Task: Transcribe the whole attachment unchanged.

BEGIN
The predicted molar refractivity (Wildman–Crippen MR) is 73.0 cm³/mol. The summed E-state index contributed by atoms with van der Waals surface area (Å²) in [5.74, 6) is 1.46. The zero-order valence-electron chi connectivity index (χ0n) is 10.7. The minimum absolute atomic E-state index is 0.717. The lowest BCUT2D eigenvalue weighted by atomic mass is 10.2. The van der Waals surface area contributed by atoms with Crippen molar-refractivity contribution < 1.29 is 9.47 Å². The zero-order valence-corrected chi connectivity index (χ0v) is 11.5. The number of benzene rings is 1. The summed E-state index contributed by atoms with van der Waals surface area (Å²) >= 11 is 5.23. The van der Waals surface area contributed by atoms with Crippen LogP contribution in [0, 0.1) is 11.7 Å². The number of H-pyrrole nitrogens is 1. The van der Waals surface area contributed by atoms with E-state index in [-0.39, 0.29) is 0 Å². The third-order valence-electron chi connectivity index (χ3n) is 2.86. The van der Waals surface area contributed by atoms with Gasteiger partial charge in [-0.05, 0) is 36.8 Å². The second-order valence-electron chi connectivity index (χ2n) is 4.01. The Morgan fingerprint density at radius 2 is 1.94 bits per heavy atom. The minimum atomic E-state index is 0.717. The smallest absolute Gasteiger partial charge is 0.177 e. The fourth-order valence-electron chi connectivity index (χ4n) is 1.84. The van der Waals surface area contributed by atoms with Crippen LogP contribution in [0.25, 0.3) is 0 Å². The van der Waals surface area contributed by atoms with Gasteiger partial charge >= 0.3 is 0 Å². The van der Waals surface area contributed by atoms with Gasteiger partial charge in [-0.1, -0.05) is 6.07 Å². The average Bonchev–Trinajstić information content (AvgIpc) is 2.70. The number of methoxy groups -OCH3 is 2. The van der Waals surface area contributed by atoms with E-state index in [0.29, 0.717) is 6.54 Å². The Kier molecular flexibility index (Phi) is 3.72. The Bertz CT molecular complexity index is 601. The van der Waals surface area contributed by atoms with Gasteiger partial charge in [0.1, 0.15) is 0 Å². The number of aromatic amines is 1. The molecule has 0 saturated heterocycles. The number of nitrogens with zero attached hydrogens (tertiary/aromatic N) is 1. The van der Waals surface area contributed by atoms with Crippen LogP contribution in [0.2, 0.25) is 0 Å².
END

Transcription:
The predicted molar refractivity (Wildman–Crippen MR) is 73.0 cm³/mol. The summed E-state index contributed by atoms with van der Waals surface area (Å²) in [5.74, 6) is 1.46. The zero-order valence-electron chi connectivity index (χ0n) is 10.7. The minimum absolute atomic E-state index is 0.717. The lowest BCUT2D eigenvalue weighted by atomic mass is 10.2. The van der Waals surface area contributed by atoms with Crippen molar-refractivity contribution < 1.29 is 9.47 Å². The zero-order valence-corrected chi connectivity index (χ0v) is 11.5. The number of benzene rings is 1. The summed E-state index contributed by atoms with van der Waals surface area (Å²) >= 11 is 5.23. The van der Waals surface area contributed by atoms with Crippen LogP contribution in [0, 0.1) is 11.7 Å². The number of H-pyrrole nitrogens is 1. The van der Waals surface area contributed by atoms with E-state index in [-0.39, 0.29) is 0 Å². The third-order valence-electron chi connectivity index (χ3n) is 2.86. The van der Waals surface area contributed by atoms with Gasteiger partial charge in [-0.05, 0) is 36.8 Å². The second-order valence-electron chi connectivity index (χ2n) is 4.01. The Morgan fingerprint density at radius 2 is 1.94 bits per heavy atom. The minimum atomic E-state index is 0.717. The smallest absolute Gasteiger partial charge is 0.177 e. The fourth-order valence-electron chi connectivity index (χ4n) is 1.84. The van der Waals surface area contributed by atoms with Crippen LogP contribution in [0.25, 0.3) is 0 Å². The van der Waals surface area contributed by atoms with Gasteiger partial charge >= 0.3 is 0 Å². The van der Waals surface area contributed by atoms with Gasteiger partial charge in [-0.1, -0.05) is 6.07 Å². The average Bonchev–Trinajstić information content (AvgIpc) is 2.70. The number of methoxy groups -OCH3 is 2. The van der Waals surface area contributed by atoms with E-state index in [0.29, 0.717) is 6.54 Å². The Kier molecular flexibility index (Phi) is 3.72. The Bertz CT molecular complexity index is 601. The van der Waals surface area contributed by atoms with Gasteiger partial charge in [0.1, 0.15) is 0 Å². The number of aromatic amines is 1. The molecule has 0 saturated heterocycles. The number of nitrogens with zero attached hydrogens (tertiary/aromatic N) is 1. The van der Waals surface area contributed by atoms with Crippen LogP contribution in [0.2, 0.25) is 0 Å².